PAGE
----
I'm working on my first "robotic" project that involves a square platform that should drop one of the four sides at a time.

     side 1
  |          |
4 |          | 2
  |          |
     side 3

My idea is to mount {something} in each corner [A, B, C, D] and for example to drop to side 1 I would pull down corners A and B. Then back up again and drop another side. The platform will be circa 150 x 150 mm and has to tilt to circa 45° therefore that {something} has to go down by around 150 mm as well.

What is that {something} that I should use? I was googling for a while but I don't know the right names for the parts, that makes googling quite challenging. Is it a gear rack? Or Linear actuator? Or some kind of electric piston?

Is there any site somewhere for aspiring makers that lists the common parts and mechanism items? And ideally where to buy them cheap too (this is a little school project on a very limited budget).

  • $\begingroup$ what you are describing is a tilt table .... here is a simple example .... youtube.com/watch?v=EN-1pWblSAw $\endgroup$
    – jsotola
    Jun 1, 2019 at 17:49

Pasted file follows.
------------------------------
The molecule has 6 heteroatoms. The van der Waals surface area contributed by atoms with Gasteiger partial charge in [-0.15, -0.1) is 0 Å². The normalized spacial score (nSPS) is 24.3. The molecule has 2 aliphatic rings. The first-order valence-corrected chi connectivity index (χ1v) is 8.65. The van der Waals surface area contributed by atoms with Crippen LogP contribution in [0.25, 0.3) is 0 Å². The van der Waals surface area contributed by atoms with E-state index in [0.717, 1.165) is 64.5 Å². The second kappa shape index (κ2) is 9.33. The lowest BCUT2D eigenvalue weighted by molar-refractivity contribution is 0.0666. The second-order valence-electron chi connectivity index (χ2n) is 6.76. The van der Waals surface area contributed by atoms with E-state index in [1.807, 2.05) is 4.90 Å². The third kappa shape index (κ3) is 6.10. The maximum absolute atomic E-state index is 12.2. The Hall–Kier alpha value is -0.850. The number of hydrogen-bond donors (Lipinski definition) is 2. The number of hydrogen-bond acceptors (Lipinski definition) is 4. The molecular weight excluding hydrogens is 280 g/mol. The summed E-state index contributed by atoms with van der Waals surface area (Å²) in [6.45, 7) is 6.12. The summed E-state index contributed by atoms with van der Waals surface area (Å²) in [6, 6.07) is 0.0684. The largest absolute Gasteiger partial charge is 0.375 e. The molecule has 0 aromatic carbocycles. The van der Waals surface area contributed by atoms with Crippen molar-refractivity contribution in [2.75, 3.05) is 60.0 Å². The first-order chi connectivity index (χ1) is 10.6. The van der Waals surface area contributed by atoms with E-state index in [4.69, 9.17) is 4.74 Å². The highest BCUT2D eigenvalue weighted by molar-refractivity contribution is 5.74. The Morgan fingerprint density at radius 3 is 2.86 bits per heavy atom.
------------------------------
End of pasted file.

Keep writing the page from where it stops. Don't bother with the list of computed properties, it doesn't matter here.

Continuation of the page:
• $\begingroup$ Ever sat in a chair or at a table and it won't stop wobbling? Tripods don't have this problem because any three points can exactly define one plane. If you have four points (as in your drawing), then you can no longer use your points to define an arbitrary plane. With four points all of your points must lie on an existing planar surface. (Near-)Perfect planes are hard to find in real life which is why the chair always wobbles. You'll face the same problem with this setup: if you don't move two actuators in perfect unison then either the actuators will bind or you'll bend the plane material. $\endgroup$
    – Chuck
    Jun 24, 2019 at 18:49
  • $\begingroup$ @Chuck good point, thanks! $\endgroup$ Jun 25, 2019 at 1:20

1 Answer 1


This is called a Stewart platform. You can use any linear actuator type, hydraulic, pneumatic or electric.


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